#1 NEW YORK TIMES BESTSELLER • NAMED ONE OF THE BEST BOOKS OF THE YEAR BY LOS ANGELES TIMES, THE GUARDIAN, AND SUSPENSE MAGAZINE • Stephen King calls Jack Reacher “the coolest continuing series character”—and now he’s back in this masterly new thriller from Lee Child. “Why is this town called Mother’s Rest?” That’s all Reacher wants to know. But no one will tell him. It’s a tiny place hidden in a thousand square miles of wheat fields, with a railroad stop, and sullen and watchful people, and a worried woman named Michelle Chang, who mistakes him for someone else: her missing partner in a private investigation she thinks must have started small and then turned lethal. Reacher has no particular place to go, and all the time in the world to get there, and there’s something about Chang . . . so he teams up with her and starts to ask around. He thinks: How bad can this thing be? But before long he’s plunged into a desperate race through LA, Chicago, Phoenix, and San Francisco, and through the hidden parts of the internet, up against thugs and assassins every step of the way—right back to where he started, in Mother’s Rest, where he must confront the worst nightmare he could imagine. Walking away would have been easier. But as always, Reacher’s rule is: If you want me to stop, you’re going to have to make me. Praise for Make Me “Child’s Reacher series has hit Book No. 20 with a resounding peal of wisecracking glee. Everything about it, starting with Reacher’s nose for bad news, is as strong as ever. . . . The big guy’s definitely on the upswing. The guy who writes about him is too.”—Janet Maslin, The New York Times “Another winner . . . There’s a reason why Child is considered the best of the best in the thriller genre: He can take all these strange elements and clichés and make them compelling and original.”—Associated Press “A superb thriller.”—New York Daily News “Child’s complete command of the story makes this thriller work brilliantly.”—Publishers Weekly (starred review) “I’ve read all twenty of Lee Child’s novels. Maybe there’s something wrong with me. But I can’t wait for the twenty-first.”—Malcolm Gladwell, The New Yorker “[The Reacher series] is the current gold standard in the genre. . . . In Make Me Lee Child delivers another Jack Reacher specialty; the total knockout.”—Dayton Daily News “Child serves up wingding plots, pithy dialogue, extraordinary background on intriguing topics, and cunningly constructed suspense. But what keeps us coming back—by the millions—is the chance to walk around in the skin of that big guy in the middle of everything.”—The Oregonian “A dark thriller . . . Lee Child’s Make Me, the twentieth in his wildly popular Jack Reacher series, delivers exactly what readers have come to expect from the perennial bestselling author: interesting characters, tight plots and page-turning action. . . . Readers won’t be disappointed.”—Minneapolis Star Tribune “Jack Reacher is back. . . . Readers new to this series will find this book a good starting point, and fans will be pleased to see Jack again.”—LibraryReads (Top Ten Pick) “The reigning champ ups the ante.”—Booklist (starred review)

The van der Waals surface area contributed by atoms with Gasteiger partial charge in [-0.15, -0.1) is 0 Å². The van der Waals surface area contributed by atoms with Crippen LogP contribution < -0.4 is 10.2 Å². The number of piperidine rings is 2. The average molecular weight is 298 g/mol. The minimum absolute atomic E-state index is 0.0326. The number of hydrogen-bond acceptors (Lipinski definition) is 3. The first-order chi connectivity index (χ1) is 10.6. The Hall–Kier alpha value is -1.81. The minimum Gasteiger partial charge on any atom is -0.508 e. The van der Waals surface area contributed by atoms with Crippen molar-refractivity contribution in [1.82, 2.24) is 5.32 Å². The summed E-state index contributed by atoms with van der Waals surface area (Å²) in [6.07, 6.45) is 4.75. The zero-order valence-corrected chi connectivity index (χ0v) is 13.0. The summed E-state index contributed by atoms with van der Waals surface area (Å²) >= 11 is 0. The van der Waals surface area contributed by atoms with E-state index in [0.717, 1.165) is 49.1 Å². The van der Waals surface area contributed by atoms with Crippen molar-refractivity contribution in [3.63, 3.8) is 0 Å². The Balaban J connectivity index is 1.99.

The collapse of Western colonial empires in the twenty years after the Second World War led to a series of vicious struggles for power - in Africa, Asia and the Middle East - whose bloody consequences haunt us still. Acclaimed historian Michael Burleigh's brilliant analytic skills and clear eye for common themes underpins this powerful account of those conflicts. He takes us on a historical journey from Algeria to Cuba, from Malaysia to Palestine, and from Kenya to Vietnam and, in so doing, he reframes mid-twentieth-century history by forcing us to look away from the Cold War to the hot wars that continue to afflict us. The result is a dazzling work of history, which examines the death of colonialism with passion, insight and genuine understanding of what it feels like to be caught in the middle of realpolitik.